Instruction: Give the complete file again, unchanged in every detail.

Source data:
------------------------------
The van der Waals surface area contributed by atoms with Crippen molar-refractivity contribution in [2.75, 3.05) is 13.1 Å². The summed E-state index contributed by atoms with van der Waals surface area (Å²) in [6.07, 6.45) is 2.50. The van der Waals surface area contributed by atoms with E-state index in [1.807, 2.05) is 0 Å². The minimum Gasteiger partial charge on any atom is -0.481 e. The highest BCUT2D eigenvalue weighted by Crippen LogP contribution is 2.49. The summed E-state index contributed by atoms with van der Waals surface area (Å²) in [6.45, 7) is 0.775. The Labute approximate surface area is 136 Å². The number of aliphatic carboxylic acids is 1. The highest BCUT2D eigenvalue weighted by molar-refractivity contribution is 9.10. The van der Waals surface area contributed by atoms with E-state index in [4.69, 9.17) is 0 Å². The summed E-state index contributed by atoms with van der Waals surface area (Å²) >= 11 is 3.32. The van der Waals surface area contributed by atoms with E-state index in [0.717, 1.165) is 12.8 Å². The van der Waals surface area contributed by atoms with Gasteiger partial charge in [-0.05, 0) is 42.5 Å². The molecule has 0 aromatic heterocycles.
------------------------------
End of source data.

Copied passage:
The van der Waals surface area contributed by atoms with Crippen molar-refractivity contribution in [2.75, 3.05) is 13.1 Å². The summed E-state index contributed by atoms with van der Waals surface area (Å²) in [6.07, 6.45) is 2.50. The van der Waals surface area contributed by atoms with E-state index in [1.807, 2.05) is 0 Å². The minimum Gasteiger partial charge on any atom is -0.481 e. The highest BCUT2D eigenvalue weighted by Crippen LogP contribution is 2.49. The summed E-state index contributed by atoms with van der Waals surface area (Å²) in [6.45, 7) is 0.775. The Labute approximate surface area is 136 Å². The number of aliphatic carboxylic acids is 1. The highest BCUT2D eigenvalue weighted by molar-refractivity contribution is 9.10. The van der Waals surface area contributed by atoms with E-state index in [4.69, 9.17) is 0 Å². The summed E-state index contributed by atoms with van der Waals surface area (Å²) >= 11 is 3.32. The van der Waals surface area contributed by atoms with E-state index in [0.717, 1.165) is 12.8 Å². The van der Waals surface area contributed by atoms with Gasteiger partial charge in [-0.05, 0) is 42.5 Å². The molecule has 0 aromatic heterocycles.